Amy and Doug got that. They knew after the interviews and conversations, I could help them bring to life their vision for the new space. But not on my own. The architect and contractor were also going to provide them with design direction through their own specialized lenses. 

The Lifestyle Lens in Amy and Doug's case meant whatever we did, it had to work for a super cool vintagy busy family of five including 3 kids under 3  + two giant old dogs and and some chickens and small business owners and…are you exhausted yet? 

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We’d have to look at finishes and furnishings that were both stylish and supremely durable, and furniture layouts that worked for entertaining guests, doing art projects with kids, family dinners and more.  

I reviewed drawings, sketched out new ideas, asked questions like, “Wouldn’t it be better to swap the location of the sofa (which is lower) and dining table (which is higher) so people sitting at the table can overlook people sitting on the sofa to view the backyard (where the kids are playing). And after dinner, you/guests naturally gravitate toward the sofa to linger and open the double french doors and enjoy the view for hours while the kids play?” 

Eventually through several iterations of design, the architect and contractor determined it would be possible to create a basement for the playroom in order to get everything they wanted in the footprint that had to work with. Bonus! They got a guest bedroom and bath too. I can’t take any credit for that decision, but I was over the moon when I learned that was where they landed.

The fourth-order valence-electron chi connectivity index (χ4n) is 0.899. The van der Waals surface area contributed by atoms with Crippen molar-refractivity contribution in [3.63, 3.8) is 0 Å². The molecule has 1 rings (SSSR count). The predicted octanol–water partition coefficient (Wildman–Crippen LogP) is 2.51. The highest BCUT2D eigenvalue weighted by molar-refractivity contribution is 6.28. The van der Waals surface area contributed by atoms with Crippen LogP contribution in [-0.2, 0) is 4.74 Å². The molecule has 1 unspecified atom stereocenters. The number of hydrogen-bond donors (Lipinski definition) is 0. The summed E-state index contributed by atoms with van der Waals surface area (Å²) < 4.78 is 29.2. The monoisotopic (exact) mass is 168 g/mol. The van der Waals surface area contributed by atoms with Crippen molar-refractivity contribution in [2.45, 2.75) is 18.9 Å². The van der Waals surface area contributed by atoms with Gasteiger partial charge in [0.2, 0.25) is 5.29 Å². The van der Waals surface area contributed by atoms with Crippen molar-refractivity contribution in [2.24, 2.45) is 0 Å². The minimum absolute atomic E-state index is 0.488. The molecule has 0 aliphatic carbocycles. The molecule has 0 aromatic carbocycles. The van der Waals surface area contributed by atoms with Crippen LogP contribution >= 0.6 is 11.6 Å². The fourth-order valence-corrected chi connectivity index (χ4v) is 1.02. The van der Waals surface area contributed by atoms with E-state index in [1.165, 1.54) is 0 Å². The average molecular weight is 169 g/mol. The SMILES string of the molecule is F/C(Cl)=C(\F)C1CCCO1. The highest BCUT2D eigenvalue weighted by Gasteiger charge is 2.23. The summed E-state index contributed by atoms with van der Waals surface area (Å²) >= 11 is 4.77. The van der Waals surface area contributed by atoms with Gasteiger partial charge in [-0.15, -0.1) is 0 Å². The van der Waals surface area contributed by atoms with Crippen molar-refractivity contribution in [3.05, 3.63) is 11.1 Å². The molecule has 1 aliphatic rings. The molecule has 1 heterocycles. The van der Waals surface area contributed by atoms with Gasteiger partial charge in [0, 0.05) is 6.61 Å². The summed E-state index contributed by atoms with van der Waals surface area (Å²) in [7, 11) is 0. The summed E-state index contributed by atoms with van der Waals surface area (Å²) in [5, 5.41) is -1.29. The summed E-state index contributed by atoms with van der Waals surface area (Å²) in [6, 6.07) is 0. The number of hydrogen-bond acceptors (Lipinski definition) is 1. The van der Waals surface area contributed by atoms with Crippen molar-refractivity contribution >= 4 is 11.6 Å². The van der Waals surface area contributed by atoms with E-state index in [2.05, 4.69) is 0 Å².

Inside, I helped them finalize decisions on finishes, create the perfect layout, and select furnishings that would not break the bank while still meeting the durability and style factors. Perhaps my favorite design decision we did together was reupholstering this vintage sectional sofa in an emerald green velvet. 

It looks and feels luxe but it’s a “performance” fabric meaning, you can spill anything…wine, coffee, juice and instead of absorbing into the fabric, it will shed right off. Also, because it was a “solution dyed” fabric, it was UV resistant meaning it wouldn’t fade in the sun like real velvet. The fabric was a splurge, but we found the sectional frame on Craigslist for $100 making the decision a no-brainer. 

In the end, the Yetman house turned out to be one of my favorites to date. The neutral backdrop and simple finishes allow Amy to show off her impressive collection of vintage art and family photos.  I’ve been to a few gatherings since they moved into the new space and can honestly say that I see how people feel right at home and move about effortlessly whether they are visiting with a new friend, grabbing a bite or making themselves a drink. 


If you enjoyed this post and are interested in working together, I'd love to hear from you.